This might be one reason why Act 1 succeeds so well and Act 2 appears so frustratingly unfocused, even though it includes a great re-creation of an old Republic serial about Zorro and a sinister gold idol, mixed with the appearance of an evil, Austrian-accented governor who arrives driving a mini-Hummer. In order to get from Clasher’s straitjacket to this scene, we need to learn just why a swashbuckling hero cloned from The Scarlet Pimpernel became a symbol of Chicano pride — and for that you sometimes need to cut the comedy.
The show is most effective when placing pop culture in historical context. There’s a wonderful scene in which the laudanum-soused Clasher flops on his bed as the chop of helicopter blades migrates across his room — barely pricking our memory of Apocalypse Now before merging, full blown, into a parody of the Saigon hotel scene in which Martin Sheen’s character flips out to the Doors’ “The End.” This is everything stage comedy is meant to be — fast, terse and visually textured. (Extra praise to sound and lighting designers Robbin E. Broad and Alexander V. Nichols, respectively.)
In some ways, Zorro in Hell is a riskier and more complex undertaking than Culture Clash’s 2006 crowd-pleaser, Water & Power. The latter show, performed at the Mark Taper Forum, was a comedic melodrama whose subject was Latino politics in Los Angeles. It was mostly confined to a motel room and had a dramatic arc that was visible for miles. Zorro in Hell, however, constantly moves beyond Clasher’s inn room to the inner room of his mind, among several other locales. Here, set designer Christopher Acebo performs essential magic in building a versatile turntable stage that not only shifts between locations but incorporates film projections.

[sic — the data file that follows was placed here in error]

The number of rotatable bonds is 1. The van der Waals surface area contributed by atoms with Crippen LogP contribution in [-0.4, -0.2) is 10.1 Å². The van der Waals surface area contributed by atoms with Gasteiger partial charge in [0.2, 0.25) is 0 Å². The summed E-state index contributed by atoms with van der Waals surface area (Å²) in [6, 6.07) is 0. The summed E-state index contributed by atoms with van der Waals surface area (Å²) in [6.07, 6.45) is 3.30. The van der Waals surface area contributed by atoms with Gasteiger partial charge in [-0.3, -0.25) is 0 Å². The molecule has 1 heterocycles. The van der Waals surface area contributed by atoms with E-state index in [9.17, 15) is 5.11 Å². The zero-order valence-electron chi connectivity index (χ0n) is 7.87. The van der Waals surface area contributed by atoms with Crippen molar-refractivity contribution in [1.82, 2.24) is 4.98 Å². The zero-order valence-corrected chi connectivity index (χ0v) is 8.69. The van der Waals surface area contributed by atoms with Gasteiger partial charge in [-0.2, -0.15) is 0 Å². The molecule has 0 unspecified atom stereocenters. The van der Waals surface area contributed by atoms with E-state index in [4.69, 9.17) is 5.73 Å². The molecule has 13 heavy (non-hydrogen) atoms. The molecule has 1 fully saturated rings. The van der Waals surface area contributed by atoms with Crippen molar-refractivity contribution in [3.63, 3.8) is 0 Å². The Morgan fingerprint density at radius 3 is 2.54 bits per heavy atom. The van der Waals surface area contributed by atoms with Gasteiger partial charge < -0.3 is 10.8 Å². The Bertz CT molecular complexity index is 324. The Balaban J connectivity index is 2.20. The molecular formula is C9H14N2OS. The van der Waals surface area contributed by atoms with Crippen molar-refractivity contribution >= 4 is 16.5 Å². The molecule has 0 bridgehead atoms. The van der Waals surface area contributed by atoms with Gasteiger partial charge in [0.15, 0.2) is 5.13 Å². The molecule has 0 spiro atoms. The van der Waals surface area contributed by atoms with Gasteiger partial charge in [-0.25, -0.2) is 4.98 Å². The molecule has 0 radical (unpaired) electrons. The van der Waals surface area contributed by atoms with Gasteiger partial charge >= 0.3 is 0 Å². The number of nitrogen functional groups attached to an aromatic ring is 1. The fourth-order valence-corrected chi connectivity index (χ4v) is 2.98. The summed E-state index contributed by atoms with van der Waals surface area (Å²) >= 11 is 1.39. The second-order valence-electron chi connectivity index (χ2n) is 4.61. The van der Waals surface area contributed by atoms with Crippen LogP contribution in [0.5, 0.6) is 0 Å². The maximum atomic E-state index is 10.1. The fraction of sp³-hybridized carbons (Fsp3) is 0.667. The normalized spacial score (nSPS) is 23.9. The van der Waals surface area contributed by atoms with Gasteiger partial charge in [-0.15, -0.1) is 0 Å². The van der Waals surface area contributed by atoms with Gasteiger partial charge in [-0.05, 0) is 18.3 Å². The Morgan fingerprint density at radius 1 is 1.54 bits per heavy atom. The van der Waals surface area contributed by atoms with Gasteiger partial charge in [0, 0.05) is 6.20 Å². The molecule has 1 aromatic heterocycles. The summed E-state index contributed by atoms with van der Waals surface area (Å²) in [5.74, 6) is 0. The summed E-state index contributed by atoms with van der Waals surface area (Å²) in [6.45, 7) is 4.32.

Taccone’s actors, who include Joseph Kamal as Zorro and his foppish (actually, swishbuckling) alter ego, Don Diego, are exemplary (Montoya, Salinas and Sigüenza all play multiple roles), even if their lines are not always the subtlest. If an actor has to shout “Fuck Bush!” during the show, then the writers either can’t control their political piety or don’t trust the audience to think for itself. For most of the evening, though, Culture Clash skewers the politically corrected and connected accordingly.
The Zorro I knew as a 5-year-old was a heroic antidote to the clownish Mexican stereotype that was only then, in the late 1950s, just beginning to recede from TV and movie screens. In fact, throughout its long Hollywood lineage, the Zorro mythos has mostly respected both Don Diego’s bravery and his Mexican heritage. (For a comprehensive Zorro Web site discussing his evolution and attendant issues, see www.zorrolegend.com.) The reasons are not so easy to explain.
Part of it may be the distinction Anglo audiences created in their minds between literary and historical Mexicans (Benito Juárez, Emiliano Zapata) — nobles who posed no modern threat — and the Stinkin’ Badges variety enshrined by cartoons, Fritos ads and lesser cowboy movies. Or it may be our perceptions of Zorro being more Castilian than mestizo, an act of ethnic denial common to the time. For instance, in John Huston’s Why We Fight WWII propaganda films, America’s ethnic groups are paraded past the camera, Latinos were shown on horseback and called “Spaniards.” And, as one Raymond Chandler character says by way of claiming his racial superiority, “My blood is Spanish, pure Spanish. Not nigger-Mex and not Yaqui-Mex.”
Culture Clash try to examine all the aspects of what has made Zorro an enduring icon for Anglos and Latinos alike. Their inability, so far, to come to terms with Zorro doesn’t spell defeat but only underscores the elusiveness of their subject. In the end, we’re still left asking, “Who was that masked man?”
ZORRO IN HELL | Written by CULTURE CLASH (Richard Montoya, Ric Salinas and Herbert Sigüenza) | At the RICARDO MONTALBÁN THEATRE, 1615 Vine St., Hlywd. | Through August 19 | (877) 359-6776